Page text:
Political Cyber Warfare

There has always been a political element to many cyber attacks, but in its 2017 threat report Symantec reports a complex mix of international bank heists, disrupted elections and state-sponsored attacks along with what it called seismic shifts in their focus.

“Zero-day vulnerabilities and sophisticated malware were used less as nation states devolved from espionage to straight sabotage.”

These activities amounted to targeted attacks designed to shape governments, the company said, marking a shift from economic espionage to politically motivated sabotage and subversion.

“Cyber attacks against the U.S. Democratic Party and the subsequent leak of stolen information reflect a trend towards highly-publicized, overt campaigns designed to destabilize and disrupt organizations and countries.”

The distinction between cyber criminal gangs and some state-sponsored and government employed hackers has long been blurred, and Symantec reported further blurring as states join criminal gangs to target banks in other countries.

“Symantec uncovered evidence of North Korea attacking banks in Bangladesh, Vietnam, Ecuador and Poland, stealing at least US $94 million.”

With capabilities like this clearly achieving major political and financial goals, some might conclude that war as a kinetic activity involving soldiers and military platforms could be relegated to a lower priority among nations determined to impose their will on others and encourage planners to take their eye off the ball when it comes to the security of their strategic and tactical military systems.

This would be a mistake, however, as the software that controls weapon systems and military C4I  systems, especially those with significant COTS content, meaning almost everything, is developed by organisations and companies with exposure to the internet at some level. Therefore it will have to be more heavily and cleverly protected than ever. Right from the start of its development, it is likely to be targeted by adversaries who want to learn as much about it as possible and, ideally, program sneaky back doors and other vulnerabilities into them, ready to be exploited at key moments in battle.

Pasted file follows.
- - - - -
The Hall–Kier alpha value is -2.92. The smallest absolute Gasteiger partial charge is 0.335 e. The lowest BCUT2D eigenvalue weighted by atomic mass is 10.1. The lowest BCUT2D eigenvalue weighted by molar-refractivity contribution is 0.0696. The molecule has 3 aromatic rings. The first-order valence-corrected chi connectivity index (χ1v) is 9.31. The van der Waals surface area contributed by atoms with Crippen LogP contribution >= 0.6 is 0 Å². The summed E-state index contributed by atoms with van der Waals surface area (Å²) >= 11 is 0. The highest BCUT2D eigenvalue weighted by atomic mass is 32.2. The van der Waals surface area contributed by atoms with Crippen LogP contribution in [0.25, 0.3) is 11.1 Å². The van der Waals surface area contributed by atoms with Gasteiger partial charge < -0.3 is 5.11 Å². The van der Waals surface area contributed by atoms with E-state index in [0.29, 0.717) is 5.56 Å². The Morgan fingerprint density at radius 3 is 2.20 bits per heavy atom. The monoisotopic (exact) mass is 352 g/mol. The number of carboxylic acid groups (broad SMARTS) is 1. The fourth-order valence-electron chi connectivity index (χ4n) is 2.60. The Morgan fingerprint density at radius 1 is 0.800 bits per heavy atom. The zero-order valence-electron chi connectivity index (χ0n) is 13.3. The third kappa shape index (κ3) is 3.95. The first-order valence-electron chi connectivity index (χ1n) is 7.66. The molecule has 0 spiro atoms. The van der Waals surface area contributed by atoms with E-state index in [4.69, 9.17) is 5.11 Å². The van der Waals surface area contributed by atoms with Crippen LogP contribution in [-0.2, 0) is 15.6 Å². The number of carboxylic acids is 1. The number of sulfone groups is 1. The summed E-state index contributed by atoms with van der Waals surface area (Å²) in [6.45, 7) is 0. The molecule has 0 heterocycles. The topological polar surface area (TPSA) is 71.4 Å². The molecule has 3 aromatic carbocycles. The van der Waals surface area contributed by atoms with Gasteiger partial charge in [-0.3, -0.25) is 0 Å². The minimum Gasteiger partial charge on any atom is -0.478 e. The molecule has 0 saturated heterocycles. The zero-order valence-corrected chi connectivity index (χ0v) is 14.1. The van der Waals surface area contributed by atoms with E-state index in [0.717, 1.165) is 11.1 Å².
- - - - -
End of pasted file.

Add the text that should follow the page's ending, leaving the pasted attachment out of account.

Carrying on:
Back Doors Wanted?

Mirroring the desire expressed by some governments to try to force software developers to build back doors into publicly available encrypted communications software such as WhatsApp and its growing host of rivals, there may be behind the scenes pressure to build similar vulnerabilities into weapon systems sold to export customers, particularly those that might conceivably end up on the “wrong” side in some future conflict.

Today, offensive cyber capabilities in the military are still overwhelmingly with specialists such as the US Cyber Command, but senior officers in the conventional forces are beginning to argue for their integration into their services as organic capabilities.